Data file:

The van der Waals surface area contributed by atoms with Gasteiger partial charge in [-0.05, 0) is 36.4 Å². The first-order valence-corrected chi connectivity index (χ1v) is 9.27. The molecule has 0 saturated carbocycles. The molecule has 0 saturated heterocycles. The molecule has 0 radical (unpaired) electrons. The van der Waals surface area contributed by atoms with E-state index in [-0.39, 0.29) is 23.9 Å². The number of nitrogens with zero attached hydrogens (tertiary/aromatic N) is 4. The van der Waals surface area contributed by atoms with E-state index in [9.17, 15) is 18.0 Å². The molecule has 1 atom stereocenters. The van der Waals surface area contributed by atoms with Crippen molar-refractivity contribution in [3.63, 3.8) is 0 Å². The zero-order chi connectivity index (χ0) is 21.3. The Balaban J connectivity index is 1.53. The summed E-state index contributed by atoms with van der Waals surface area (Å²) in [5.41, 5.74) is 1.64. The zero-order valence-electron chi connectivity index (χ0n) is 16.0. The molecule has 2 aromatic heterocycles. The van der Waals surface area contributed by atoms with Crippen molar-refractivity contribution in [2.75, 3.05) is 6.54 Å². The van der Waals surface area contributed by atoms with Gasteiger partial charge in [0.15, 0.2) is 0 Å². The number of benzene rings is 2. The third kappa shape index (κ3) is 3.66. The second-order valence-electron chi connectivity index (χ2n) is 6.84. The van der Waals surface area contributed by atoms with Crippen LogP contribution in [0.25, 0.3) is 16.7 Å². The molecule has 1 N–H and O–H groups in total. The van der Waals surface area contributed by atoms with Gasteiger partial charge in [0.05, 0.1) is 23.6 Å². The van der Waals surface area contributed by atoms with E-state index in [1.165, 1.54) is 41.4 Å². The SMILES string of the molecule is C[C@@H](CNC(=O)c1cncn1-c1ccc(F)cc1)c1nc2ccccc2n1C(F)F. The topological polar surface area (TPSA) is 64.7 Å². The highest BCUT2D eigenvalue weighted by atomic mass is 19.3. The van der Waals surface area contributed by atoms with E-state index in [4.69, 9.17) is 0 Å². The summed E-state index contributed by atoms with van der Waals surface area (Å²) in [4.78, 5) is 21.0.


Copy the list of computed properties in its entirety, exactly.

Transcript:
The van der Waals surface area contributed by atoms with Gasteiger partial charge in [-0.05, 0) is 36.4 Å². The first-order valence-corrected chi connectivity index (χ1v) is 9.27. The molecule has 0 saturated carbocycles. The molecule has 0 saturated heterocycles. The molecule has 0 radical (unpaired) electrons. The van der Waals surface area contributed by atoms with E-state index in [-0.39, 0.29) is 23.9 Å². The number of nitrogens with zero attached hydrogens (tertiary/aromatic N) is 4. The van der Waals surface area contributed by atoms with E-state index in [9.17, 15) is 18.0 Å². The molecule has 1 atom stereocenters. The van der Waals surface area contributed by atoms with Crippen molar-refractivity contribution in [3.63, 3.8) is 0 Å². The zero-order chi connectivity index (χ0) is 21.3. The Balaban J connectivity index is 1.53. The summed E-state index contributed by atoms with van der Waals surface area (Å²) in [5.41, 5.74) is 1.64. The zero-order valence-electron chi connectivity index (χ0n) is 16.0. The molecule has 2 aromatic heterocycles. The van der Waals surface area contributed by atoms with Crippen molar-refractivity contribution in [2.75, 3.05) is 6.54 Å². The van der Waals surface area contributed by atoms with Gasteiger partial charge in [0.15, 0.2) is 0 Å². The number of benzene rings is 2. The third kappa shape index (κ3) is 3.66. The second-order valence-electron chi connectivity index (χ2n) is 6.84. The van der Waals surface area contributed by atoms with Crippen LogP contribution in [0.25, 0.3) is 16.7 Å². The molecule has 1 N–H and O–H groups in total. The van der Waals surface area contributed by atoms with Gasteiger partial charge in [0.05, 0.1) is 23.6 Å². The van der Waals surface area contributed by atoms with E-state index in [1.165, 1.54) is 41.4 Å². The SMILES string of the molecule is C[C@@H](CNC(=O)c1cncn1-c1ccc(F)cc1)c1nc2ccccc2n1C(F)F. The topological polar surface area (TPSA) is 64.7 Å². The highest BCUT2D eigenvalue weighted by atomic mass is 19.3. The van der Waals surface area contributed by atoms with E-state index in [4.69, 9.17) is 0 Å². The summed E-state index contributed by atoms with van der Waals surface area (Å²) in [4.78, 5) is 21.0.